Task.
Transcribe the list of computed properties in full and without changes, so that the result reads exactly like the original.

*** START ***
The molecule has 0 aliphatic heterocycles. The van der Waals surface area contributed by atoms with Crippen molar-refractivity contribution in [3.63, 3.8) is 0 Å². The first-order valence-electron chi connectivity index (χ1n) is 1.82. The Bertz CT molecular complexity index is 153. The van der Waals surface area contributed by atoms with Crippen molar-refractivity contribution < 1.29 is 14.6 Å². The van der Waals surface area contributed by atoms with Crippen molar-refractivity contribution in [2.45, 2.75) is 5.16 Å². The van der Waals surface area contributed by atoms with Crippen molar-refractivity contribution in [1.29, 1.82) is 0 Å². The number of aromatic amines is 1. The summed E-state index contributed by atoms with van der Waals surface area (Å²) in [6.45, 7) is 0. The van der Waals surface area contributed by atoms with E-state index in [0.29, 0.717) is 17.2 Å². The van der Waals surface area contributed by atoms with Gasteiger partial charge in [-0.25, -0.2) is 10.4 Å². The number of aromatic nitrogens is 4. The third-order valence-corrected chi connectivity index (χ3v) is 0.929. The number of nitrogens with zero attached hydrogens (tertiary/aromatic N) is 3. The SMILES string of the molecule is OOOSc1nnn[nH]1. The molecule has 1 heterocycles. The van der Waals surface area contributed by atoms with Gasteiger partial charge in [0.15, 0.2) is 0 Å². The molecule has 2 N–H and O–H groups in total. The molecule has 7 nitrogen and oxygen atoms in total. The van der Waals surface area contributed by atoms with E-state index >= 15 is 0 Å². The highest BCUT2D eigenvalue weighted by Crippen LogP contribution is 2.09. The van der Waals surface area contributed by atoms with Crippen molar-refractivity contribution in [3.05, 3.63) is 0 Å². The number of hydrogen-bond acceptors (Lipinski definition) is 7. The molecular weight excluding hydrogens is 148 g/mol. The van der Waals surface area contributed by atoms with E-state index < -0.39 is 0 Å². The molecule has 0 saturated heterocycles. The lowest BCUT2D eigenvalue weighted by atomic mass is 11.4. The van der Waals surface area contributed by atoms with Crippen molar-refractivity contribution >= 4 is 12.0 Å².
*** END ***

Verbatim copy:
The molecule has 0 aliphatic heterocycles. The van der Waals surface area contributed by atoms with Crippen molar-refractivity contribution in [3.63, 3.8) is 0 Å². The first-order valence-electron chi connectivity index (χ1n) is 1.82. The Bertz CT molecular complexity index is 153. The van der Waals surface area contributed by atoms with Crippen molar-refractivity contribution < 1.29 is 14.6 Å². The van der Waals surface area contributed by atoms with Crippen molar-refractivity contribution in [2.45, 2.75) is 5.16 Å². The van der Waals surface area contributed by atoms with Crippen molar-refractivity contribution in [1.29, 1.82) is 0 Å². The number of aromatic amines is 1. The summed E-state index contributed by atoms with van der Waals surface area (Å²) in [6.45, 7) is 0. The van der Waals surface area contributed by atoms with E-state index in [0.29, 0.717) is 17.2 Å². The van der Waals surface area contributed by atoms with Gasteiger partial charge in [-0.25, -0.2) is 10.4 Å². The number of aromatic nitrogens is 4. The third-order valence-corrected chi connectivity index (χ3v) is 0.929. The number of nitrogens with zero attached hydrogens (tertiary/aromatic N) is 3. The SMILES string of the molecule is OOOSc1nnn[nH]1. The molecule has 1 heterocycles. The van der Waals surface area contributed by atoms with Gasteiger partial charge in [0.15, 0.2) is 0 Å². The molecule has 2 N–H and O–H groups in total. The molecule has 7 nitrogen and oxygen atoms in total. The van der Waals surface area contributed by atoms with E-state index >= 15 is 0 Å². The highest BCUT2D eigenvalue weighted by Crippen LogP contribution is 2.09. The van der Waals surface area contributed by atoms with Crippen molar-refractivity contribution in [3.05, 3.63) is 0 Å². The number of hydrogen-bond acceptors (Lipinski definition) is 7. The molecular weight excluding hydrogens is 148 g/mol. The van der Waals surface area contributed by atoms with E-state index < -0.39 is 0 Å². The molecule has 0 saturated heterocycles. The lowest BCUT2D eigenvalue weighted by atomic mass is 11.4. The van der Waals surface area contributed by atoms with Crippen molar-refractivity contribution >= 4 is 12.0 Å².